“The more you respect yourself, the more others will respect you. Make sure you present yourself well, dress and act the part. Accept favors and compliments gracefully, with thanks. Don't worry about whether you deserve the compliment - if someone says something nice, and you think you don't deserve it, you're effectively calling that person a liar; which is not charming at all. If you make requests as if you expect to get a 'yes,' it ups the odds that you'll get one,” she said.
Gratitude for kindness begets more kindness. “Nothing works better than a pleasant 'thank you so much' to make the kind person feel appreciated, and wanting to give you more. If you want to be well-treated and well thought of, graciousness and poise are the key. When you feel that someone is not
treating you well, you don't have to say anything - just withdraw. If someone's not listening, pause in your conversation, until you have your listener's full attention,” she suggested.
The easiest way to get what you want is to make a pleasant request, and deliver it with a big smile and a warm look, Tessina said. “'Please' is very important, and so is a gracious smile, eye contact, and a warm thank you when the request is met. Everyone melts at this. To see how charm works, watch actors and actresses in movies. They use it a lot. It's not really sexual, it's more gracious and complimentary, but it often leads to romance, even in real life.”
Prepare for disappointment
“It's no surprise that awkwardness, fear and embarrassment arise from a poor self-image. To overcome this problem, recognize that you're not going to please everyone, and that sometimes you'll be disappointed, but it won't kill you. Practice taking 'no' for an answer, first in private, then ask a friend to role play with you (the friend turns you down, refuses your raise, etc. so you can practice dealing with it) and then take some baby steps in the real world. When you're in a new, nervous situation, don't use alcohol for false courage. You may survive being tipsy, but if you really want to be seen as charming and attractive, you won't allow yourself to behave badly,” she said.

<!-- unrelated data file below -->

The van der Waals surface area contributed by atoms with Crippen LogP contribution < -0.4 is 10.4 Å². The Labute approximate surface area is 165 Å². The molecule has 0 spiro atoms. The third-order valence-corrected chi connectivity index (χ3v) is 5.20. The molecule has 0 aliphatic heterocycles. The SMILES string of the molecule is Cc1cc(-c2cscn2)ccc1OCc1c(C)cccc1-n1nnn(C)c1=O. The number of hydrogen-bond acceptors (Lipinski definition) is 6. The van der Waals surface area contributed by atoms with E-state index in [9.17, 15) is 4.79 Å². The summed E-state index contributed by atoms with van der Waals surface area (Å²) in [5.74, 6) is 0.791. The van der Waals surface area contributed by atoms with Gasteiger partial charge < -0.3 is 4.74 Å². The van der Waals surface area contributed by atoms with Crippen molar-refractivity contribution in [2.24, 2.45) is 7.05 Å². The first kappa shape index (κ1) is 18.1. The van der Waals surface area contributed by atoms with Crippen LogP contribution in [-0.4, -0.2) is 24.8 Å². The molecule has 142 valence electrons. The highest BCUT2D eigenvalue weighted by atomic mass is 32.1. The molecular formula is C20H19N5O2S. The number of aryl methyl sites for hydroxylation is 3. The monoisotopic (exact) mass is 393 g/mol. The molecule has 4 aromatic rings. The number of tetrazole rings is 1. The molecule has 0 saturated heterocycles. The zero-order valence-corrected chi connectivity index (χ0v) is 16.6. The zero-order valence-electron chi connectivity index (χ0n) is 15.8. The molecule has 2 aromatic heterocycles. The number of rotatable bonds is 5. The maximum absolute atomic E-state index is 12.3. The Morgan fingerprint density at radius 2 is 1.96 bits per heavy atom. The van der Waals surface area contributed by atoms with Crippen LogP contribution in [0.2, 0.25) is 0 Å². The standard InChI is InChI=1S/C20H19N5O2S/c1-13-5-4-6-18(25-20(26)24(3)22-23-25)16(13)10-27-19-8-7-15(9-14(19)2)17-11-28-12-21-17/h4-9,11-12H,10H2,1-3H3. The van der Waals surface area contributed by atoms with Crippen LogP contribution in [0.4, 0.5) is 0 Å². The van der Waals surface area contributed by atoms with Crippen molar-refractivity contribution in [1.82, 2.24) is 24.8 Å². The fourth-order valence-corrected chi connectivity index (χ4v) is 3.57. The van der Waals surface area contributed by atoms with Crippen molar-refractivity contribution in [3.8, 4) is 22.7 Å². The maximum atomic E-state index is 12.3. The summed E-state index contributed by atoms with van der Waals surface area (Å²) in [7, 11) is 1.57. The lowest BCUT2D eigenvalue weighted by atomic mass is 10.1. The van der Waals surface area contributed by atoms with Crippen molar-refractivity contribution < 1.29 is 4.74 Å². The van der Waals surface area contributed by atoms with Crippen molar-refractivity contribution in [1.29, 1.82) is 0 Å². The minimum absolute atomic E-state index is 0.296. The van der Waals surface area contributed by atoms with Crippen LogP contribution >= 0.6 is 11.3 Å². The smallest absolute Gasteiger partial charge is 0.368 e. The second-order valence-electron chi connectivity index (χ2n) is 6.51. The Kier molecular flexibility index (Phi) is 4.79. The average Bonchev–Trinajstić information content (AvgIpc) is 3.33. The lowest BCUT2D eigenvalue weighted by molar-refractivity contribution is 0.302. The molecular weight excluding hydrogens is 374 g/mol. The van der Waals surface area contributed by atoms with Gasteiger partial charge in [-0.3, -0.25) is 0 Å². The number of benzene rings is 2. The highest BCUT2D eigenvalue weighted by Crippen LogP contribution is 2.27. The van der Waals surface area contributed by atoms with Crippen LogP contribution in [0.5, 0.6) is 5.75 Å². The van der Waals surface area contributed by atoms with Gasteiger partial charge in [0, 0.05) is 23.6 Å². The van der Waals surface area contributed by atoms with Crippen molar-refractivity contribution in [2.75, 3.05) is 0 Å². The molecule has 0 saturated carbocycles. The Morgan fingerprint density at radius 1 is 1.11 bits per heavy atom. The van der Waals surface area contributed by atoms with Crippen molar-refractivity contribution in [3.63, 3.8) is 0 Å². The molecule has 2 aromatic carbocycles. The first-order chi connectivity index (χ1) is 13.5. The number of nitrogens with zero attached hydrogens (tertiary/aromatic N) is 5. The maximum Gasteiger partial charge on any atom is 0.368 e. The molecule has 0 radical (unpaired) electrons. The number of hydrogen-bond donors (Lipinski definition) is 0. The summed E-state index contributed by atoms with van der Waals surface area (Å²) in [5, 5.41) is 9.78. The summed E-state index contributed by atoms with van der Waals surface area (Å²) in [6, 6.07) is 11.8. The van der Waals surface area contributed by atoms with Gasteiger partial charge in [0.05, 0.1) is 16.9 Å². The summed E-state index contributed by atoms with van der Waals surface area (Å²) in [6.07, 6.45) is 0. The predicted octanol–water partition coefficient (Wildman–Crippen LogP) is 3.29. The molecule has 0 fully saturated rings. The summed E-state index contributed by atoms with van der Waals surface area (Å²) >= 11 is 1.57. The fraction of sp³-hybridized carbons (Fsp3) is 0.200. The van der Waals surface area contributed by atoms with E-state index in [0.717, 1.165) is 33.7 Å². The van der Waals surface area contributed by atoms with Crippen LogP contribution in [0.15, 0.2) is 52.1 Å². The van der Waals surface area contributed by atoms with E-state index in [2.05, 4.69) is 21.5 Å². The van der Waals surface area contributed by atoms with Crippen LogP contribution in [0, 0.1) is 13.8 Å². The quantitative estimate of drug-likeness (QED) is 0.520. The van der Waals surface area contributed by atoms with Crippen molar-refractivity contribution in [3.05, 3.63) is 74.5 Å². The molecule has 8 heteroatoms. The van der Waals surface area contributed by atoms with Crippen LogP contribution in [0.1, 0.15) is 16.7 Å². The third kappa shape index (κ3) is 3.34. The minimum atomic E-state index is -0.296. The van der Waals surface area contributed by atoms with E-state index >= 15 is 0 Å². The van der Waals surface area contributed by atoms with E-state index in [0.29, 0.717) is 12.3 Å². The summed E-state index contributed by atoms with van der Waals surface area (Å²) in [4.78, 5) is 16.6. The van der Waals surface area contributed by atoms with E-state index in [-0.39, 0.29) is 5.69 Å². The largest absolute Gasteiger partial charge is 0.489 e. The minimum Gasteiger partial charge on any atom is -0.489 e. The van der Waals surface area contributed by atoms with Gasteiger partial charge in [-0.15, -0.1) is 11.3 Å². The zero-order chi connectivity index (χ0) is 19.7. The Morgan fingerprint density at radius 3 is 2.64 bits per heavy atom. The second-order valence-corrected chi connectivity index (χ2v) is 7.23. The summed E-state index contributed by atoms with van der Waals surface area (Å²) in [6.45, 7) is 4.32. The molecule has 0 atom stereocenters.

Steps to take
To enhance your positive experience, Tessina suggests the following steps before any new environment:
- Make a mental note of the possibilities: Can you learn something there? Can you meet a new friend? Will just getting out of the house and around new people feel good?
- Remind yourself of your goals: You're going there to make new friends and to have fun.
- Review your positive personal qualities: What do your friends like about you? What do you like about you? Your intelligence, your sense of humor, your style, your conversation skills? Are you a kind and caring person? Reminding yourself of these qualities means you will enter the event radiating that positive energy.
Research shows that people who have a positive outlook have better lives, partly because a positive attitude is attractive and charming, and people are drawn to it. As a result, you make friends, she said.
“When you are positive you are supportive of yourself and others, you notice the good things more than the bad things, which makes it easier to connect to others. In addition, you feel much better about yourself, which means you feel more deserving of friends. It's a positive spiral, and goes up and up,” Tessina said.